Zombies are the middle children of the otherworldly family. Vampires are the oldest brother who gets to have a room in the attic, all tripped out with a disco ball and shag carpet. Werewolves are the youngest, the babies, always getting pinched and told they're cute. With all that attention stolen away from the middle child zombie, no wonder she shuffles off grumbling, "Marsha, Marsha, Marsha."

- Kevin James Breaux

Friday, November 15, 2013

Film Review: GREYSTONE PARK (2012)

I know I’ve said a lot about found footage films in the last year but unfortunately there are a ton of them being made every year with no signs of them disappearing any time soon.  And unfortunately, most of them are rarely any good which brings me to Greystone Park (2012) which is yet another film in a line of films about a crew of film makers entering into an abandoned hospital in which things ultimately go wrong. 

I won’t bother you with the details of this film as you have already seen it before and done better (Grave Encounters is just a more recent one done infinitely better) but I am wondering why film makers, especially indie film makers, can’t seem to come up with a better location in which to set their found footage film instead of an abandoned mental hospital.  So many of them fail to bring anything new to offer audiences so why not just change the venue?  A haunted house or a haunted graveyard, I’d even go for an abandoned village but a mental hospital has been done to death just within the last three to five years.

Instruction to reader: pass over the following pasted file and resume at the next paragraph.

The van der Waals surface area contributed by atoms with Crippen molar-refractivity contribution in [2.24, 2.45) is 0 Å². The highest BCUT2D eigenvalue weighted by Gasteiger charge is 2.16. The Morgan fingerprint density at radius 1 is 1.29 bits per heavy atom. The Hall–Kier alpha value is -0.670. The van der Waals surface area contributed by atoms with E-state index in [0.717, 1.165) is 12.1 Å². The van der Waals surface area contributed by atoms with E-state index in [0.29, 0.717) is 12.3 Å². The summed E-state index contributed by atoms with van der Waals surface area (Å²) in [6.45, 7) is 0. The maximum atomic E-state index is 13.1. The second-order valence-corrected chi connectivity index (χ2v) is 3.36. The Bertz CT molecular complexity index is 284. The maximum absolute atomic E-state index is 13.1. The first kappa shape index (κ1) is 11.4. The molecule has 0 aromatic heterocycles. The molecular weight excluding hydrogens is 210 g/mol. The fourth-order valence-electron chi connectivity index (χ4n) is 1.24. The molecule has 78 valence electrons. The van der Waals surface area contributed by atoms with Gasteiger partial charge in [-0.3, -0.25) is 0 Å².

I love the found footage sub genre of horror and when done correctly you get some truly interesting films like The Last Exorcism (2010), Grave Encounters (2011), The Bay (2012), Paranormal Activity (2007), Cloverfield (2008), Troll Hunter (2010) or Apollo 18 (2011), to name a few.  Now they don’t all appeal to all audiences (Grave Encounters and Apollo 18 are a guilty pleasure) but each of these films strives to bring something new to the story that they are telling which hasn’t been done before.

Greystone Park and its recent brethren are carbon copies of one another that offer very little both in terms of story and character.  Maybe it would’ve been more effective if it’d just thrown out the found footage and “film maker” characters and just told a good story.  The last great mental hospital film was Session 9 (2001), which looked like a found footage film in style and mood without the contrivances of the found footage genre.

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